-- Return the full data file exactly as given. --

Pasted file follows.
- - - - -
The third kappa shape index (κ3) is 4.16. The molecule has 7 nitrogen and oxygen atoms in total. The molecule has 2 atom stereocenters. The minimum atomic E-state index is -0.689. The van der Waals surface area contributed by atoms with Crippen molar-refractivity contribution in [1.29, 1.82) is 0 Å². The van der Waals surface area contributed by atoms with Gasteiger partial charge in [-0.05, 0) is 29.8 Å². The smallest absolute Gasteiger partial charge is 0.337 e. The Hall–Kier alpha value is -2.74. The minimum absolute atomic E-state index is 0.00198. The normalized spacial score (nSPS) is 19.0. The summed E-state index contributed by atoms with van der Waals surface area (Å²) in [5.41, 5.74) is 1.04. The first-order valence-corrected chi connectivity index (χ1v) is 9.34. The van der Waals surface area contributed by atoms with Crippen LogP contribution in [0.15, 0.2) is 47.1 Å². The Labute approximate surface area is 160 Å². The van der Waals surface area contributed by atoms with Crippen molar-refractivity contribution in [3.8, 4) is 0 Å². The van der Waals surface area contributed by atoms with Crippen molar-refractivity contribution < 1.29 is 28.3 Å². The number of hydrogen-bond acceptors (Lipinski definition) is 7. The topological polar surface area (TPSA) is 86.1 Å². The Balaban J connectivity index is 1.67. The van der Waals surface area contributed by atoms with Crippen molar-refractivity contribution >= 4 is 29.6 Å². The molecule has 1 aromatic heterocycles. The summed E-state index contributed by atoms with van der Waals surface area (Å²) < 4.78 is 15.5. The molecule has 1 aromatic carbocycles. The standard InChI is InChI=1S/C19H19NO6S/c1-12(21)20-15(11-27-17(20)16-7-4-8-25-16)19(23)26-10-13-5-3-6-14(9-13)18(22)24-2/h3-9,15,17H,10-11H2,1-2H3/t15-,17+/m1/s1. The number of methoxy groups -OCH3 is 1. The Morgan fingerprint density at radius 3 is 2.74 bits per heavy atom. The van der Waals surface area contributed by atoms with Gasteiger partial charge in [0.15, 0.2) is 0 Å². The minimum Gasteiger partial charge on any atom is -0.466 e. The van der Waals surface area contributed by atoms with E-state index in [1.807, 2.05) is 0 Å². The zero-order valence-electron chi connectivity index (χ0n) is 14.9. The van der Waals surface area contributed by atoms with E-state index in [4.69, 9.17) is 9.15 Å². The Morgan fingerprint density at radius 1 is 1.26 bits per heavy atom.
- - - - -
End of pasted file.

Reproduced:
The third kappa shape index (κ3) is 4.16. The molecule has 7 nitrogen and oxygen atoms in total. The molecule has 2 atom stereocenters. The minimum atomic E-state index is -0.689. The van der Waals surface area contributed by atoms with Crippen molar-refractivity contribution in [1.29, 1.82) is 0 Å². The van der Waals surface area contributed by atoms with Gasteiger partial charge in [-0.05, 0) is 29.8 Å². The smallest absolute Gasteiger partial charge is 0.337 e. The Hall–Kier alpha value is -2.74. The minimum absolute atomic E-state index is 0.00198. The normalized spacial score (nSPS) is 19.0. The summed E-state index contributed by atoms with van der Waals surface area (Å²) in [5.41, 5.74) is 1.04. The first-order valence-corrected chi connectivity index (χ1v) is 9.34. The van der Waals surface area contributed by atoms with Crippen LogP contribution in [0.15, 0.2) is 47.1 Å². The Labute approximate surface area is 160 Å². The van der Waals surface area contributed by atoms with Crippen molar-refractivity contribution in [3.8, 4) is 0 Å². The van der Waals surface area contributed by atoms with Crippen molar-refractivity contribution < 1.29 is 28.3 Å². The number of hydrogen-bond acceptors (Lipinski definition) is 7. The topological polar surface area (TPSA) is 86.1 Å². The Balaban J connectivity index is 1.67. The van der Waals surface area contributed by atoms with Crippen molar-refractivity contribution >= 4 is 29.6 Å². The molecule has 1 aromatic heterocycles. The summed E-state index contributed by atoms with van der Waals surface area (Å²) < 4.78 is 15.5. The molecule has 1 aromatic carbocycles. The standard InChI is InChI=1S/C19H19NO6S/c1-12(21)20-15(11-27-17(20)16-7-4-8-25-16)19(23)26-10-13-5-3-6-14(9-13)18(22)24-2/h3-9,15,17H,10-11H2,1-2H3/t15-,17+/m1/s1. The number of methoxy groups -OCH3 is 1. The Morgan fingerprint density at radius 3 is 2.74 bits per heavy atom. The van der Waals surface area contributed by atoms with Gasteiger partial charge in [0.15, 0.2) is 0 Å². The minimum Gasteiger partial charge on any atom is -0.466 e. The van der Waals surface area contributed by atoms with E-state index in [1.807, 2.05) is 0 Å². The zero-order valence-electron chi connectivity index (χ0n) is 14.9. The van der Waals surface area contributed by atoms with E-state index in [4.69, 9.17) is 9.15 Å². The Morgan fingerprint density at radius 1 is 1.26 bits per heavy atom.